Introduction

Rafael Cavestany

We write this book (2015) while the world economy is still recovering from the largest economic crisis since the Great Depression. Many of the current crisis causes can be traced to consecutive operational failures (Robertson 2011), including mortgage fraud, model errors, negligent underwriting standards and failed due diligence combined with loosely implemented innovation trends in finance. Mortgage originators, mortgage bundlers, credit-rating agencies, asset managers, investors and, ultimately, regulatory agencies were responsible for many of these operational failures.

The consequences have included severe depletion of capital and undermined confidence in the financial system, causing the downfall of many large, well-established financial institutions, and forcing a deep restructuring of the financial sector in many of the most advanced economies.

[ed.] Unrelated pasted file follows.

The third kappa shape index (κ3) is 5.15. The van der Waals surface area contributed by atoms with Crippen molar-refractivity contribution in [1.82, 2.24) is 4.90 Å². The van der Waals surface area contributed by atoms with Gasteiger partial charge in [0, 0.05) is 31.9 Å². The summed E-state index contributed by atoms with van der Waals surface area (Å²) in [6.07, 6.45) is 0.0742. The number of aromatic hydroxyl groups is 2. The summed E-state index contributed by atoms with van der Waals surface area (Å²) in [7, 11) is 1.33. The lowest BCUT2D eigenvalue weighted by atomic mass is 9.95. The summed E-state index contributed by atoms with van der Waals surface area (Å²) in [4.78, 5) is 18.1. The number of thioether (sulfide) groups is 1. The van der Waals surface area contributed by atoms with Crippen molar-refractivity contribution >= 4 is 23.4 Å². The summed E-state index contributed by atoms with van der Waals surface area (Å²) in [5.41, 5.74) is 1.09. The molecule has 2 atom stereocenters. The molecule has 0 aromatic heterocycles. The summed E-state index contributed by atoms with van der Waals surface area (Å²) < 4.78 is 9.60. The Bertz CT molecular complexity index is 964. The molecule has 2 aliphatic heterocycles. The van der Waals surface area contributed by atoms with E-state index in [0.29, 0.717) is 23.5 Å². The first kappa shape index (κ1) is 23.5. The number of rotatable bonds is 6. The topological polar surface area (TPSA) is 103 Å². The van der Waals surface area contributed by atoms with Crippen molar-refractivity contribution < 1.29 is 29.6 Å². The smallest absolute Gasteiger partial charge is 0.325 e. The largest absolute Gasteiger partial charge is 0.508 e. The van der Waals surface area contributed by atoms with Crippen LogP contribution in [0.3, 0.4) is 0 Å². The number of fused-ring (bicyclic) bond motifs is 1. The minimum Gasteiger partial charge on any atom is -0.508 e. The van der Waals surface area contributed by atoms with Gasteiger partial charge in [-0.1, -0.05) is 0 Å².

The Basel II Committee defines operational risk as “the risk of loss resulting from inadequate or failed internal processes, people and systems or from external events”. Internal processes, people, and systems or external events directly impact on the institution’s business and strategy execution, endangering the institution’s

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